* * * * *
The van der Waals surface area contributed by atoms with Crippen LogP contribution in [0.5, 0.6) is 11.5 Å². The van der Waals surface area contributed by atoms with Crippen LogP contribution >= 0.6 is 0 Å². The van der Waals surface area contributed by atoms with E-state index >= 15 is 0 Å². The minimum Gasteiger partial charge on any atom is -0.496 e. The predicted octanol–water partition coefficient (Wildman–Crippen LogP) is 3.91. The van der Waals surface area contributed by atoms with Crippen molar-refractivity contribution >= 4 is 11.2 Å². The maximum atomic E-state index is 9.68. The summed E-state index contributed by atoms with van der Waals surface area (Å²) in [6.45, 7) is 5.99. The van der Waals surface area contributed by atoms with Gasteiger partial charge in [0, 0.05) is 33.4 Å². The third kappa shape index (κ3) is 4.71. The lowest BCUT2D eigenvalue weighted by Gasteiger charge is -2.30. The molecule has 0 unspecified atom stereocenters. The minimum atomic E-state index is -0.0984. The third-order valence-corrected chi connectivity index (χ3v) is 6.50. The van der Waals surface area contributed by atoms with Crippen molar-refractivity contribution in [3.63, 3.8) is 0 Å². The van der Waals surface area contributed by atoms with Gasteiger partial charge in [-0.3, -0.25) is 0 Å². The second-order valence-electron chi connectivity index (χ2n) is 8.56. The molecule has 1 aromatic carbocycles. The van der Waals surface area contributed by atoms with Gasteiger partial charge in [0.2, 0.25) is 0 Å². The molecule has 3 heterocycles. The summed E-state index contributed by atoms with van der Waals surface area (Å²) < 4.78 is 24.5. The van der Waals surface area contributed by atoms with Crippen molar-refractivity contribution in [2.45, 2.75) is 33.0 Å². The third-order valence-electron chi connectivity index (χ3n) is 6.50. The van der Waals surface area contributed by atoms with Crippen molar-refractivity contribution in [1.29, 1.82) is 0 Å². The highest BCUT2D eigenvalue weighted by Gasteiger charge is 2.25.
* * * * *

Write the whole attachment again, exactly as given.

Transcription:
The van der Waals surface area contributed by atoms with Crippen LogP contribution in [0.5, 0.6) is 11.5 Å². The van der Waals surface area contributed by atoms with Crippen LogP contribution >= 0.6 is 0 Å². The van der Waals surface area contributed by atoms with E-state index >= 15 is 0 Å². The minimum Gasteiger partial charge on any atom is -0.496 e. The predicted octanol–water partition coefficient (Wildman–Crippen LogP) is 3.91. The van der Waals surface area contributed by atoms with Crippen molar-refractivity contribution >= 4 is 11.2 Å². The maximum atomic E-state index is 9.68. The summed E-state index contributed by atoms with van der Waals surface area (Å²) in [6.45, 7) is 5.99. The van der Waals surface area contributed by atoms with Gasteiger partial charge in [0, 0.05) is 33.4 Å². The third kappa shape index (κ3) is 4.71. The lowest BCUT2D eigenvalue weighted by Gasteiger charge is -2.30. The molecule has 0 unspecified atom stereocenters. The minimum atomic E-state index is -0.0984. The third-order valence-corrected chi connectivity index (χ3v) is 6.50. The van der Waals surface area contributed by atoms with Crippen molar-refractivity contribution in [3.63, 3.8) is 0 Å². The van der Waals surface area contributed by atoms with Gasteiger partial charge in [-0.3, -0.25) is 0 Å². The second-order valence-electron chi connectivity index (χ2n) is 8.56. The molecule has 1 aromatic carbocycles. The van der Waals surface area contributed by atoms with Gasteiger partial charge in [0.2, 0.25) is 0 Å². The molecule has 3 heterocycles. The summed E-state index contributed by atoms with van der Waals surface area (Å²) < 4.78 is 24.5. The van der Waals surface area contributed by atoms with Crippen molar-refractivity contribution in [2.45, 2.75) is 33.0 Å². The third-order valence-electron chi connectivity index (χ3n) is 6.50. The van der Waals surface area contributed by atoms with Crippen molar-refractivity contribution in [1.29, 1.82) is 0 Å². The highest BCUT2D eigenvalue weighted by Gasteiger charge is 2.25.